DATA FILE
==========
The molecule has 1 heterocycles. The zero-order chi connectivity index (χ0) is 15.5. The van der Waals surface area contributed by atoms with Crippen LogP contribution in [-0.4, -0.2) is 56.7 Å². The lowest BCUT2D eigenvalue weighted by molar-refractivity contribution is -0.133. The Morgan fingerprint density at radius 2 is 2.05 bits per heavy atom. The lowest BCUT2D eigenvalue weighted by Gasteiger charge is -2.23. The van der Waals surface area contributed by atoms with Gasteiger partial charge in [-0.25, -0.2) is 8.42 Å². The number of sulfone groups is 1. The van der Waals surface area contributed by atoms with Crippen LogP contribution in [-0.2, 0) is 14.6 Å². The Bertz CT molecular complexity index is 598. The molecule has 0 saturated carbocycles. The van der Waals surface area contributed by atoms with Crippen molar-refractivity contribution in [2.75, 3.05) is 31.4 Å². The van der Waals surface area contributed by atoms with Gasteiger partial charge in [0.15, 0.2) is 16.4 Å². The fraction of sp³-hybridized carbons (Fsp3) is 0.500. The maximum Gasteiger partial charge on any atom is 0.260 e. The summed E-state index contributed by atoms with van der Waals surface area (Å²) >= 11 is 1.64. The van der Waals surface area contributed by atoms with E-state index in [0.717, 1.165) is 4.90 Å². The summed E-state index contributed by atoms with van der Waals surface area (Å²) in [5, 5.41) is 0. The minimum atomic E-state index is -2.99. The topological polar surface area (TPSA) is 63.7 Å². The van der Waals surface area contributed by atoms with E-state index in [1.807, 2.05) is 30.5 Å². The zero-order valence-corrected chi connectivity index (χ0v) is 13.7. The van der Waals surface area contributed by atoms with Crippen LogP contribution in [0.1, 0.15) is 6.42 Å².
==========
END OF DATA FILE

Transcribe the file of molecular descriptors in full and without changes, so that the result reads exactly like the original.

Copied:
The molecule has 1 heterocycles. The zero-order chi connectivity index (χ0) is 15.5. The van der Waals surface area contributed by atoms with Crippen LogP contribution in [-0.4, -0.2) is 56.7 Å². The lowest BCUT2D eigenvalue weighted by molar-refractivity contribution is -0.133. The Morgan fingerprint density at radius 2 is 2.05 bits per heavy atom. The lowest BCUT2D eigenvalue weighted by Gasteiger charge is -2.23. The van der Waals surface area contributed by atoms with Gasteiger partial charge in [-0.25, -0.2) is 8.42 Å². The number of sulfone groups is 1. The van der Waals surface area contributed by atoms with Crippen LogP contribution in [-0.2, 0) is 14.6 Å². The Bertz CT molecular complexity index is 598. The molecule has 0 saturated carbocycles. The van der Waals surface area contributed by atoms with Crippen molar-refractivity contribution in [2.75, 3.05) is 31.4 Å². The van der Waals surface area contributed by atoms with Gasteiger partial charge in [0.15, 0.2) is 16.4 Å². The fraction of sp³-hybridized carbons (Fsp3) is 0.500. The maximum Gasteiger partial charge on any atom is 0.260 e. The summed E-state index contributed by atoms with van der Waals surface area (Å²) >= 11 is 1.64. The van der Waals surface area contributed by atoms with E-state index in [0.717, 1.165) is 4.90 Å². The summed E-state index contributed by atoms with van der Waals surface area (Å²) in [5, 5.41) is 0. The minimum atomic E-state index is -2.99. The topological polar surface area (TPSA) is 63.7 Å². The van der Waals surface area contributed by atoms with E-state index in [1.807, 2.05) is 30.5 Å². The zero-order valence-corrected chi connectivity index (χ0v) is 13.7. The van der Waals surface area contributed by atoms with Crippen LogP contribution in [0.1, 0.15) is 6.42 Å².